'Extreme Drinking' Common at Colleges

1 in 5 Men and 1 in 10 Women Show Pattern in Study of First-Year Students

Reviewed by Louise Chang, MD on May 24, 2006

May 24, 2006 -- Get ready to learn a new term about over-the-top alcohol use among college students.

The term is "extreme drinking," and it's described in June's issue of Alcoholism: Clinical and Experimental Research. Extreme drinking goes way beyond the minimum threshold for binge drinking, note Aaron White, PhD, and colleagues.

Binge drinking is defined as at least four drinks per occasion for women and at least five drinks per occasion for men. Extreme drinking doubles or even triples those minimum amounts, notes White, who works in Duke University Medical Center's psychiatry department.

White's team studied data from an online survey of 10,424 first-year students at 14 unnamed U.S. colleges. The students took the surveys in 2003 before taking an alcohol education and prevention course.

The students reported how many drinks they'd had each day for the two previous weeks. Their answers were anonymous.

Levels of Extreme Drinking

The surveys showed that a "surprisingly large percentage of students, particularly males, drink at peak levels well beyond the binge threshold," write White and colleagues.

The findings include:

  • 1 in 5 men reported drinking 10 or more drinks on at least one day (double men's binge-drinking threshold).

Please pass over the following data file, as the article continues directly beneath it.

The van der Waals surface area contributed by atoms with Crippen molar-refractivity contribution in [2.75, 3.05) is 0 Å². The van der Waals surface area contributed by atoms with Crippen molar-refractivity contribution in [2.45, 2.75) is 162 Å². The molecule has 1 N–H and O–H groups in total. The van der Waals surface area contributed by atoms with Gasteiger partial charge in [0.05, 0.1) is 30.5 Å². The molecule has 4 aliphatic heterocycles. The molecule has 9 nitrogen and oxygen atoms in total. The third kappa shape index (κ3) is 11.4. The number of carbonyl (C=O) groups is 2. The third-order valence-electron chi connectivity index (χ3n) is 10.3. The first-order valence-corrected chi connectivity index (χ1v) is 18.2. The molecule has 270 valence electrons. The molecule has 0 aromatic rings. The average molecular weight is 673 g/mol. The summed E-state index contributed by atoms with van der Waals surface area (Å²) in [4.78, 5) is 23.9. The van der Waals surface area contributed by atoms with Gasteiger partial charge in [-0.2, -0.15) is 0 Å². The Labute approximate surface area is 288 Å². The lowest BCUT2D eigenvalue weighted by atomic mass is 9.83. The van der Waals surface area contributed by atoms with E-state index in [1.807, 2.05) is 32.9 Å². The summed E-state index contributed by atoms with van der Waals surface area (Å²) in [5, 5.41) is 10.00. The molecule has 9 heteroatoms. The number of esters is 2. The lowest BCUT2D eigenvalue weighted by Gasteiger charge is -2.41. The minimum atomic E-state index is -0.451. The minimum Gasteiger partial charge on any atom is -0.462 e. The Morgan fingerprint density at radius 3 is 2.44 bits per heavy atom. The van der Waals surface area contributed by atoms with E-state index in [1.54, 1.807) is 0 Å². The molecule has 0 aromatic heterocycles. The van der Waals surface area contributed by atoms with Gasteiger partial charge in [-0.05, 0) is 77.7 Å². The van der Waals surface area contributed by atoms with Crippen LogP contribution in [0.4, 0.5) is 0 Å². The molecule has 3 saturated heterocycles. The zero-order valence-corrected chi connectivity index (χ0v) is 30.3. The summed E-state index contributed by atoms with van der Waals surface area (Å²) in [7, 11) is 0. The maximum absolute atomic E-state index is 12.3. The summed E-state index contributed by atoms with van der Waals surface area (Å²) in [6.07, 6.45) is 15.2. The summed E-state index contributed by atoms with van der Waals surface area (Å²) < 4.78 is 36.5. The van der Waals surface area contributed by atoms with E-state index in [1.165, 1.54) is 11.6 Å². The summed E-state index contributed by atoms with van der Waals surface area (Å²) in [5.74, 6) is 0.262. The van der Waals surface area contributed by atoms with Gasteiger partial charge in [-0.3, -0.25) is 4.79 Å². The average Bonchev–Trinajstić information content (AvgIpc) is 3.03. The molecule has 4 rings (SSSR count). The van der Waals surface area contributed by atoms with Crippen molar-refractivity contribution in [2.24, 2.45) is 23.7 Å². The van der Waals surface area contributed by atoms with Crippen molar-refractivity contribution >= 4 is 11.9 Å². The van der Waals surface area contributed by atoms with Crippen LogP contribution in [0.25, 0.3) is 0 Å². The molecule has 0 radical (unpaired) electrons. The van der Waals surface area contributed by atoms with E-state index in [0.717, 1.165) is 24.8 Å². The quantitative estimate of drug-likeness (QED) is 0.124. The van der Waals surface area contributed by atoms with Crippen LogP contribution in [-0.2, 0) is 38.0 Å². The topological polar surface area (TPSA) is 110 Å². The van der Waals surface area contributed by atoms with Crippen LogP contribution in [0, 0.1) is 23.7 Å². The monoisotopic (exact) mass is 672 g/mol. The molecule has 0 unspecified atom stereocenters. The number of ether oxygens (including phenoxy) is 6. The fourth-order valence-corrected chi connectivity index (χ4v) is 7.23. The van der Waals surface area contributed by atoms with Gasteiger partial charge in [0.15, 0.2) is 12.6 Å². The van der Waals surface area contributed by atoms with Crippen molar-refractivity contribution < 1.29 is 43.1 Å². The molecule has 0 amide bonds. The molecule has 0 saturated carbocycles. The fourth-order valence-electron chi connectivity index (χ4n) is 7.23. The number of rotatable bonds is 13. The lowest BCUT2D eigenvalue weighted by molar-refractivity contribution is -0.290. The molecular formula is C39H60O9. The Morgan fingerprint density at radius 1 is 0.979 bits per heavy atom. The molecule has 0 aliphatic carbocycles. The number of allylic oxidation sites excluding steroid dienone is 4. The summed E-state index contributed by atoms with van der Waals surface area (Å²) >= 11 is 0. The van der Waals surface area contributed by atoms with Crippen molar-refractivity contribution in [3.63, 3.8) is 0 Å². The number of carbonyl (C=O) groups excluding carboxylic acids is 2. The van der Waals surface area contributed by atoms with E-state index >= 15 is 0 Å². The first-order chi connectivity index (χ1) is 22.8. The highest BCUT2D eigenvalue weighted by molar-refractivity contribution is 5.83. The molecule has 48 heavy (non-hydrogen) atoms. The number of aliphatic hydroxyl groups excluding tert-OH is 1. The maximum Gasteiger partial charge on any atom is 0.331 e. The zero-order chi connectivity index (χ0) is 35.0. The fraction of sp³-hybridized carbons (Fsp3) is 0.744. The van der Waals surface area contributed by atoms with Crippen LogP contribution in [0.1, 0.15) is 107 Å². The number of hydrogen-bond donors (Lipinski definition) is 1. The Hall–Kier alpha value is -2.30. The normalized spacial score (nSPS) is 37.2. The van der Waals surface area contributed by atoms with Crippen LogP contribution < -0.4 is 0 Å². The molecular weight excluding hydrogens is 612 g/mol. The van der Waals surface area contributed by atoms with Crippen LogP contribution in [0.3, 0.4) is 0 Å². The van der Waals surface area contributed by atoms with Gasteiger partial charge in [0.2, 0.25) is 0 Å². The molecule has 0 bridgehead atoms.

• 1 in 10 women reported drinking 8 or more drinks on at least one day (double women's binge-drinking threshold).
  • Nearly 8% of men reported drinking 15 or more drinks on at least one day (triple men's binge-drinking threshold).
  • Nearly 2% of women reported drinking 12 or more drinks on at least one day (triple women's binge-drinking threshold).

Extreme drinking was most common among men. People who frequently passed the binge-drinking threshold were the most likely to have at least one extreme drinking episode in the previous two weeks.

About 55% of all students reported drinking alcohol in the two weeks before the survey. Most didn't engage in extreme drinking, the researchers also report.

The average number of drinks per occasion were almost six for men and nearly four for women. Underage men and women averaged slightly fewer drinks per occasion (about four for men and three for women).

Extreme Drinking Underestimated?

If the students underestimated a drink's size, they might have underestimated how much they drank, the researchers note.

In 2005, White and colleagues reported that college students tend to underestimate how much alcohol is in a standard drink. A standard drink is 12 ounces of regular beer, 5 ounces of wine, or 1.5 ounces of 80-proof distilled liquor in a shot or mixed drink.

Obviously, extreme drinking can be extremely dangerous and even deadly. Colleges might do well to target extreme drinking when trying to curb alcohol's consequences among students, note White and colleagues.

Show Sources

SOURCES: White, A. Alcoholism: Clinical and Experimental Research, June 2006; vol 30: pp 1-5. News release, Duke University Medical Center.
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